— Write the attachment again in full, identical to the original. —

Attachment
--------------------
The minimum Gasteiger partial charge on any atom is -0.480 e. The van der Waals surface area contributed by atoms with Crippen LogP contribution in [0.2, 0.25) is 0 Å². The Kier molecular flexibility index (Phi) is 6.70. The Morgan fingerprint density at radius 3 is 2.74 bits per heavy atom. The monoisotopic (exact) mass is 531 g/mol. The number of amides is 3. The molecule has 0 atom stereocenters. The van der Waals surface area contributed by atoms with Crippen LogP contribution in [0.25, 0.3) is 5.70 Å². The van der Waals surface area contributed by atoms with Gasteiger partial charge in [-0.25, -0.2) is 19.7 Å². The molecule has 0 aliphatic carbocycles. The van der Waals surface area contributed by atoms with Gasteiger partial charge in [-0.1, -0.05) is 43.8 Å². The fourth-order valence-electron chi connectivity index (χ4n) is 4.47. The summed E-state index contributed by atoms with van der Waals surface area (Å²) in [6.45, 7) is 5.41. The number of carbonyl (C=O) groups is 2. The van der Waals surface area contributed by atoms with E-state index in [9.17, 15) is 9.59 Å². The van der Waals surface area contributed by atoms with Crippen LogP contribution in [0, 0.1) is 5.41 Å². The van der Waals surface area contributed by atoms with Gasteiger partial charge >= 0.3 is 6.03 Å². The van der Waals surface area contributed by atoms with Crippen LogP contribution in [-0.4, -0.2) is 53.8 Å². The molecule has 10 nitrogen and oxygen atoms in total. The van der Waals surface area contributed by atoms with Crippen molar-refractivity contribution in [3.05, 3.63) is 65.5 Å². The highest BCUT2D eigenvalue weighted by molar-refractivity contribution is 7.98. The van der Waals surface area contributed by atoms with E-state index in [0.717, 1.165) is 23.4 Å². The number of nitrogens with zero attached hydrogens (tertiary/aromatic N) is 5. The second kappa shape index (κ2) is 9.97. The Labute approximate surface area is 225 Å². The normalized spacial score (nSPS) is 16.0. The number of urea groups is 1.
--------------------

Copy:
The minimum Gasteiger partial charge on any atom is -0.480 e. The van der Waals surface area contributed by atoms with Crippen LogP contribution in [0.2, 0.25) is 0 Å². The Kier molecular flexibility index (Phi) is 6.70. The Morgan fingerprint density at radius 3 is 2.74 bits per heavy atom. The monoisotopic (exact) mass is 531 g/mol. The number of amides is 3. The molecule has 0 atom stereocenters. The van der Waals surface area contributed by atoms with Crippen LogP contribution in [0.25, 0.3) is 5.70 Å². The van der Waals surface area contributed by atoms with Gasteiger partial charge in [-0.25, -0.2) is 19.7 Å². The molecule has 0 aliphatic carbocycles. The van der Waals surface area contributed by atoms with Gasteiger partial charge in [-0.1, -0.05) is 43.8 Å². The fourth-order valence-electron chi connectivity index (χ4n) is 4.47. The summed E-state index contributed by atoms with van der Waals surface area (Å²) in [6.45, 7) is 5.41. The number of carbonyl (C=O) groups is 2. The van der Waals surface area contributed by atoms with E-state index in [9.17, 15) is 9.59 Å². The van der Waals surface area contributed by atoms with Crippen LogP contribution in [0, 0.1) is 5.41 Å². The van der Waals surface area contributed by atoms with Gasteiger partial charge >= 0.3 is 6.03 Å². The van der Waals surface area contributed by atoms with Crippen LogP contribution in [-0.4, -0.2) is 53.8 Å². The molecule has 10 nitrogen and oxygen atoms in total. The van der Waals surface area contributed by atoms with Crippen molar-refractivity contribution in [3.05, 3.63) is 65.5 Å². The highest BCUT2D eigenvalue weighted by molar-refractivity contribution is 7.98. The van der Waals surface area contributed by atoms with E-state index in [0.717, 1.165) is 23.4 Å². The number of nitrogens with zero attached hydrogens (tertiary/aromatic N) is 5. The second kappa shape index (κ2) is 9.97. The Labute approximate surface area is 225 Å². The normalized spacial score (nSPS) is 16.0. The number of urea groups is 1.